National police groups join boycott of Quentin Tarantino's 'The Hateful Eight'

Calls by police groups to boycott Quentin Tarantino's "The Hateful Eight" are putting pressure on one of December's most anticipated releases and inserting one of Hollywood's top directors into a pitched cultural battle.

In recent days, a growing number of police groups have called for the boycott of the upcoming Weinstein Co. release. Local police organizations in New York, New Jersey, Chicago, Philadelphia and Los Angeles have declared they will boycott the film. The National Association of Police Organizations and the National Border Patrol Council also recently joined the ranks opposing Tarantino after remarks the director made during a recent rally against police brutality.

"We ask officers to stop working special assignments or off-duty jobs, such as providing security, traffic control or technical advice for any of Tarantino's projects," the National Association of Police Organizations said in a statement. "We need to send a loud and clear message that such hateful rhetoric against police officers is unacceptable."

Tarantino attended the Brooklyn rally against brutality on Oct. 24 where he said: "I'm a human being with a conscience. And if you believe there's murder going on then you need to rise up and stand up against it. I'm here to say I'm on the side of the murdered."

Tarantino's comments drew condemnation from, among others, New York Police Department Commissioner William Bratton. "Shame on him," he said, speaking shortly after the recent fatal shooting of NYPD officer Randolph Holder in East Harlem. "There are no words to describe the contempt I have for him and his comments at this particular time."

The response has made Tarantino a regular topic at Hollywood soirees.

At the Hollywood Film Awards on Sunday night in Los Angeles, Jamie Foxx, star of Tarantino's "Django Unchained," defended the director. Foxx urged him: "Keep telling the truth and don't worry about none of the haters."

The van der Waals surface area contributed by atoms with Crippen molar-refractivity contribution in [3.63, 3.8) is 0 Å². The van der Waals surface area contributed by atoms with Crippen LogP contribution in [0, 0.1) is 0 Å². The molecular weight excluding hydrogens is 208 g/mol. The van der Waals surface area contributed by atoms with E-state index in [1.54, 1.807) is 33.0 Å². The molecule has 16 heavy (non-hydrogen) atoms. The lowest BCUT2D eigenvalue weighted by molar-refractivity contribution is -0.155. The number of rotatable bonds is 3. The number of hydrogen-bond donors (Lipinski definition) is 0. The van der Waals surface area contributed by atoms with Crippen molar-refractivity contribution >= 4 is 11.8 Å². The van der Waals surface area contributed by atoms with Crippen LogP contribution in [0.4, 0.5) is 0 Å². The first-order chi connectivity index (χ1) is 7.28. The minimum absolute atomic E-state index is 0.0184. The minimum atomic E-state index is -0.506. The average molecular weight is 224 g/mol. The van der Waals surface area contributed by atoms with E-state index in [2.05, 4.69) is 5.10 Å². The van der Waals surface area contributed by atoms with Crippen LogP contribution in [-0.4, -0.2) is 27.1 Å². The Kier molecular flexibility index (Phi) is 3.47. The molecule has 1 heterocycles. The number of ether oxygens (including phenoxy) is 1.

A representative for Foxx declined FOX411’s request for further comment.

Tarantino's father, Tony Tarantino, has even issued a statement through the New York Police Patrolmen's Benevolent Association saying his son is "dead wrong" about police officers.

In a Skype interview with FOX411, Tony Tarantino said his son "gets extremely emotional and involved through his passion on what he thinks is right, and in my opinion he went off totally without putting a lot of thought and consideration into what he was doing or say.”

The director has previously said that his father "was never part of my life."

Tarantino has yet to respond publicly to the backlash. Representatives for the director have not responded to FOX411’s emails and phone calls seeking comment.

Expectations are high for "The Hateful Eight," which opens Christmas Day exclusively in film projections of 70mm before expanding to nationwide theaters January 8. Starring Samuel L. Jackson and Kurt Russell, it's a wintery Western about a group of bounty hunters holed up together during a blizzard.

Tarantino's last film, 2012's "Django Unchained," earned $425.4 million globally and won two Oscars, including best screenplay for Tarantino.

Harvey Weinstein, co-chairman of the Weinstein Co., has a long history of using media storms to stoke interest in a movie. This time, the fortunes of "The Hateful Eight" — for better or worse — risk being altered by a controversy not of his making.

The Weinstein Co. has not returned FOX411’s requests for comment.

The Associated Press contributed to this report.